Dr Lakhani added, “I am also outraged that medical professionals are actually prescribing these treatments, which goes against our code of conduct. These treatments can be dangerous in the wrong hands and until the government steps in and address the regulation issues in the UK, any lay person will be allowed to perform these procedures.”
Dr Shotter added that she is also concerned with Jenkins’ high social media reach and “young and easily influenced” following. She stated, “As part of Love Island, he has presented an ‘aspirational’ image to millions of young people, who will now be exposed to him marketing his aesthetic services. He isn’t bound by the same ethical codes of conduct as medical professionals with regards to his practice and his marketing, and I think this is particularly dangerous for his 355k followers.”
Maxine Hopley, CEO of Cosmetic Couture, which runs two-day courses to non-medical professionals according to their website, told the Daily Mail that she believes medical aesthetic practitioners are more concerned about money rather than patient safety. She stated, “The doctor complaining is twisting it to make it sound like this is all online which is nonsense – I have done thousands more Botox and filler treatments than her and challenge her that I am way more qualified to teach this than her despite her medical degree. She is just trying to promote her own clinic and make more money by denying others the right to practice something that is legal, safe and helping tens of thousands of people every day feel better about themselves.”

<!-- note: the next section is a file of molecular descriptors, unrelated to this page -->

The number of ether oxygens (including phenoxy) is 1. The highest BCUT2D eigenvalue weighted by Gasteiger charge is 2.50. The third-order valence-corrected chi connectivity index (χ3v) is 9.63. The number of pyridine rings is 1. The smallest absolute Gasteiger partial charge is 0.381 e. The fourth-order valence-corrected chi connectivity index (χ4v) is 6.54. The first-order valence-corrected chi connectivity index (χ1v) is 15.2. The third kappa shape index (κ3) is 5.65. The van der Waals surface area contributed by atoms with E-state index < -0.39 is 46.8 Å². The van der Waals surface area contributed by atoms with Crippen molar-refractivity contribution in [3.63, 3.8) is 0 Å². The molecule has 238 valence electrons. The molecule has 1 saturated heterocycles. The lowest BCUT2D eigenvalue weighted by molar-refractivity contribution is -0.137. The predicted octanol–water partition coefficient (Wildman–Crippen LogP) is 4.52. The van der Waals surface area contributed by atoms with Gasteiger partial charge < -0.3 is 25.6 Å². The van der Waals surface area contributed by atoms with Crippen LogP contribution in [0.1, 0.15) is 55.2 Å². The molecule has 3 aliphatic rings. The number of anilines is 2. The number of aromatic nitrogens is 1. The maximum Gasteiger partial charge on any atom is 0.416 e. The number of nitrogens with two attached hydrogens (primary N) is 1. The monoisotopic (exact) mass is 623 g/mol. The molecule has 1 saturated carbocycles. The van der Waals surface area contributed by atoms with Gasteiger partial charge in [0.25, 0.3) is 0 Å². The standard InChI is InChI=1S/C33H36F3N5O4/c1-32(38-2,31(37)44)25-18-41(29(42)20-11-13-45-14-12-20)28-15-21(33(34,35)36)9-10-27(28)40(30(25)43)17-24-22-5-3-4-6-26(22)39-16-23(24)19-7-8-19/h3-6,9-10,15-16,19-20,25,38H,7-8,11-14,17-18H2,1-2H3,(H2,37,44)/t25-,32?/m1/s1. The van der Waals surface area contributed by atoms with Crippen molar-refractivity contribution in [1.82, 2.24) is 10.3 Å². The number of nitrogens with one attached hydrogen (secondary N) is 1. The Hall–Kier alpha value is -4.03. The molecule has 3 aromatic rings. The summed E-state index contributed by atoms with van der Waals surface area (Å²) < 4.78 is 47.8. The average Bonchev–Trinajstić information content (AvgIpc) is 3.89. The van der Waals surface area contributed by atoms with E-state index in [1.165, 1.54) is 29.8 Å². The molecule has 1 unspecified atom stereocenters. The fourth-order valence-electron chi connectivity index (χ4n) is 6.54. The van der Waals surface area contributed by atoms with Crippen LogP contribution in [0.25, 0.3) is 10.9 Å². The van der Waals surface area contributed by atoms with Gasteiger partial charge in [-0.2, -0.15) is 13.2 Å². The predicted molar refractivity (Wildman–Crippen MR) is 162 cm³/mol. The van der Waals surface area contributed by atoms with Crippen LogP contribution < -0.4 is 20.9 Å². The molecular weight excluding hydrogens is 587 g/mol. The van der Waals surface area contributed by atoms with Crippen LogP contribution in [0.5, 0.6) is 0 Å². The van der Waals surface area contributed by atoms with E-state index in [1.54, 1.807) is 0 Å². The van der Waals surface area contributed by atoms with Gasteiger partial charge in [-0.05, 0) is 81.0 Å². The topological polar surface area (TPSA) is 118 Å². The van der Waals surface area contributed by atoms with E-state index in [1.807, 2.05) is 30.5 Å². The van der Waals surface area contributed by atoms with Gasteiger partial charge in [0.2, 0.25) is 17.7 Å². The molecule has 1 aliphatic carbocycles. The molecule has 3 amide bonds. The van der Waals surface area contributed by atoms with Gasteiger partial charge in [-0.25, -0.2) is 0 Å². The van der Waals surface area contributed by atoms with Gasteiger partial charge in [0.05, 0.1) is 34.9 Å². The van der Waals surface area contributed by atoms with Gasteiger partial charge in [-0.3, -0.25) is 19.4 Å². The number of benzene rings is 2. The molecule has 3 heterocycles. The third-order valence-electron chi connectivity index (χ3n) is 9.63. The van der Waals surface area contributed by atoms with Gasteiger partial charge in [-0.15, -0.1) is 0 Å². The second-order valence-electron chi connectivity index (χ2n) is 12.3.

Dr Lakhani told Aesthetics that she does not consider her neighbouring medical professionals as competition. She explained, “There are many prominent medical aesthetic professionals in my local area that I am very good friends with and we support each other as colleagues rather than competition. We have each other to assist and consult with should a complication occur. Non-medical professionals don’t know how to recognise a complication or deal with it and don’t have the support of medical professionals to fall back on. There is enough work for everyone and my concerns are entirely about safeguarding patients.”
Dr Shotter added, “As doctors we have a duty to protect public safety, and as such we must speak out when we have concerns to this degree. I am not afraid of local ‘competition’ – I suspect Jenkins’ client base will be very different from my patients, but I am very concerned about the possible impact on public health from someone with minimal qualifications performing treatments which could require expert medical help to correct.”